Mitigating Product Harm Crises and Making Markets Sustainable: How does National Culture Matter?
AbstractProduct harm crisis has become a serious issue in the business world today irrespective of the crisis mitigating strategies adopted to remedy the harm. The purpose of the study is to determine whether national culture shapes consumer reactions to crisis response strategies as a result of variation of consumers’ perceptions the affected firm’s moral responsibility. The study considers a comparison of 303 marketing-based Chinese and Sri Lankan students. Findings of independent sample t tests and Analysis of variance (ANOVA) suggested that consumers’ moral perceptions vary significantly between China and Sri Lanka in response to crisis response strategies revealing a new insight in the crisis mitigating literature. A wounded company has to launch a super effort response in Sri Lanka whereas the voluntary recall response in China is sufficient in a crisis in order to maintain moral reputation. Moreover, the study reveals that implementation of an inappropriate strategy leads to significant financial and moral reputational loss to a company. Therefore, the study recommends companies choosing culture-specific response strategies in order to protect moral reputational status and to make the market sustainable. View Full-Text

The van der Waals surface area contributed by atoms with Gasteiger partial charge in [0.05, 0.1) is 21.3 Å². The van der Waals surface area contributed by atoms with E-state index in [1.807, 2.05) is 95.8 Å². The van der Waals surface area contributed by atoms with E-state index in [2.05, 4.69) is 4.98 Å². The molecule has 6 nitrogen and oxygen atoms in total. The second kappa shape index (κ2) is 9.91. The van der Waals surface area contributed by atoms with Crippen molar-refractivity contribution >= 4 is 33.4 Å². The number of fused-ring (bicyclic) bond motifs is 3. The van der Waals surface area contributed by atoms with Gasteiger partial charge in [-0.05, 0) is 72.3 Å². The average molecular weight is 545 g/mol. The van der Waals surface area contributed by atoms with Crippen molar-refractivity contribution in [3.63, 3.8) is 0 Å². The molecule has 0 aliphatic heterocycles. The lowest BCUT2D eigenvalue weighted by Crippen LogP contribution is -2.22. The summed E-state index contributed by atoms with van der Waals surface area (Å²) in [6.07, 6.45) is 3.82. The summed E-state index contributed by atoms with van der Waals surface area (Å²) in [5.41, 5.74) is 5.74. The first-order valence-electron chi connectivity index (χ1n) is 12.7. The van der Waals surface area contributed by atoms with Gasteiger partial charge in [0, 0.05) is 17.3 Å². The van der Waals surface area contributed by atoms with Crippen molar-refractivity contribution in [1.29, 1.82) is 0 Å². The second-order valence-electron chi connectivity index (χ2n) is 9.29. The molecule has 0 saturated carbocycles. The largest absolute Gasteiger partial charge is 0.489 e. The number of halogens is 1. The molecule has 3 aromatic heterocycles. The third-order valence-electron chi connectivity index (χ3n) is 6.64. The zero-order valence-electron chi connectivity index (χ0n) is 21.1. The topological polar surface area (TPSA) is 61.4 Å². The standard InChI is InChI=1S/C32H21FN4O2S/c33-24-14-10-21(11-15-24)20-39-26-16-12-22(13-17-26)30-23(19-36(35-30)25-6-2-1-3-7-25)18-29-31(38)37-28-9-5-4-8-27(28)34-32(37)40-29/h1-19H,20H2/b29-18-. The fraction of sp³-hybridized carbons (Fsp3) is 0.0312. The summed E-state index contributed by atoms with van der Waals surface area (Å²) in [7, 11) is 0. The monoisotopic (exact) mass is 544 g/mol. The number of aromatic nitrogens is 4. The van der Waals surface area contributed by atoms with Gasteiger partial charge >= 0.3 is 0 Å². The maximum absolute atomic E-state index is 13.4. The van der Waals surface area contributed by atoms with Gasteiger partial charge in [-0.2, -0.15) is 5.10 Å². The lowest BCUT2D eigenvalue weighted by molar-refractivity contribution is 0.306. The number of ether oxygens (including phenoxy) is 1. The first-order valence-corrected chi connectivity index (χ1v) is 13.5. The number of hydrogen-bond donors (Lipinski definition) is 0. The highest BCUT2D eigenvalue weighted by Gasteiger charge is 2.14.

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Samaraweera, G.C.; Li, C.; Qing, P. Mitigating Product Harm Crises and Making Markets Sustainable: How does National Culture Matter? Sustainability 2014, 6, 2642-2657.
Samaraweera GC, Li C, Qing P. Mitigating Product Harm Crises and Making Markets Sustainable: How does National Culture Matter? Sustainability. 2014; 6(5):2642-2657.Chicago/Turabian Style
Samaraweera, Ganganee C.; Li, Chongguang; Qing, Ping. 2014. "Mitigating Product Harm Crises and Making Markets Sustainable: How does National Culture Matter?" Sustainability 6, no. 5: 2642-2657.